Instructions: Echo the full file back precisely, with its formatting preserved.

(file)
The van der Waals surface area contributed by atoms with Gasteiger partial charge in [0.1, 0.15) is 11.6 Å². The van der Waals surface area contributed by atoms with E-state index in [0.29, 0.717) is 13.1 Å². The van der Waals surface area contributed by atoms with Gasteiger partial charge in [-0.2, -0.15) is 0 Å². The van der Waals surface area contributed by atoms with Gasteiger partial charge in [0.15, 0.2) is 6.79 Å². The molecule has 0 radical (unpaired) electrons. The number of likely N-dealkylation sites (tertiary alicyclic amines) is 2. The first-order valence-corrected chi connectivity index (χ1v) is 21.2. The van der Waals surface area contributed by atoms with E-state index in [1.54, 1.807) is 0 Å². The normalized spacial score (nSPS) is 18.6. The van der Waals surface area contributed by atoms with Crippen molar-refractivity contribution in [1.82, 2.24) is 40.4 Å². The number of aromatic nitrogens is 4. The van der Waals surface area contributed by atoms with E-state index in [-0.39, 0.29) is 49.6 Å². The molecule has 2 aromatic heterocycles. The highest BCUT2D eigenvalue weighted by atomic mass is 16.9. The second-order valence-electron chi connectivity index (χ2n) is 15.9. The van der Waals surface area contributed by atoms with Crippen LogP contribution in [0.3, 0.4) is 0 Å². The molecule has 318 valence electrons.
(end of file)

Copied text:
The van der Waals surface area contributed by atoms with Gasteiger partial charge in [0.1, 0.15) is 11.6 Å². The van der Waals surface area contributed by atoms with E-state index in [0.29, 0.717) is 13.1 Å². The van der Waals surface area contributed by atoms with Gasteiger partial charge in [-0.2, -0.15) is 0 Å². The van der Waals surface area contributed by atoms with Gasteiger partial charge in [0.15, 0.2) is 6.79 Å². The molecule has 0 radical (unpaired) electrons. The number of likely N-dealkylation sites (tertiary alicyclic amines) is 2. The first-order valence-corrected chi connectivity index (χ1v) is 21.2. The van der Waals surface area contributed by atoms with E-state index in [1.54, 1.807) is 0 Å². The normalized spacial score (nSPS) is 18.6. The van der Waals surface area contributed by atoms with Crippen molar-refractivity contribution in [1.82, 2.24) is 40.4 Å². The number of aromatic nitrogens is 4. The van der Waals surface area contributed by atoms with E-state index in [-0.39, 0.29) is 49.6 Å². The molecule has 2 aromatic heterocycles. The highest BCUT2D eigenvalue weighted by atomic mass is 16.9. The second-order valence-electron chi connectivity index (χ2n) is 15.9. The van der Waals surface area contributed by atoms with Crippen LogP contribution in [0.3, 0.4) is 0 Å². The molecule has 318 valence electrons.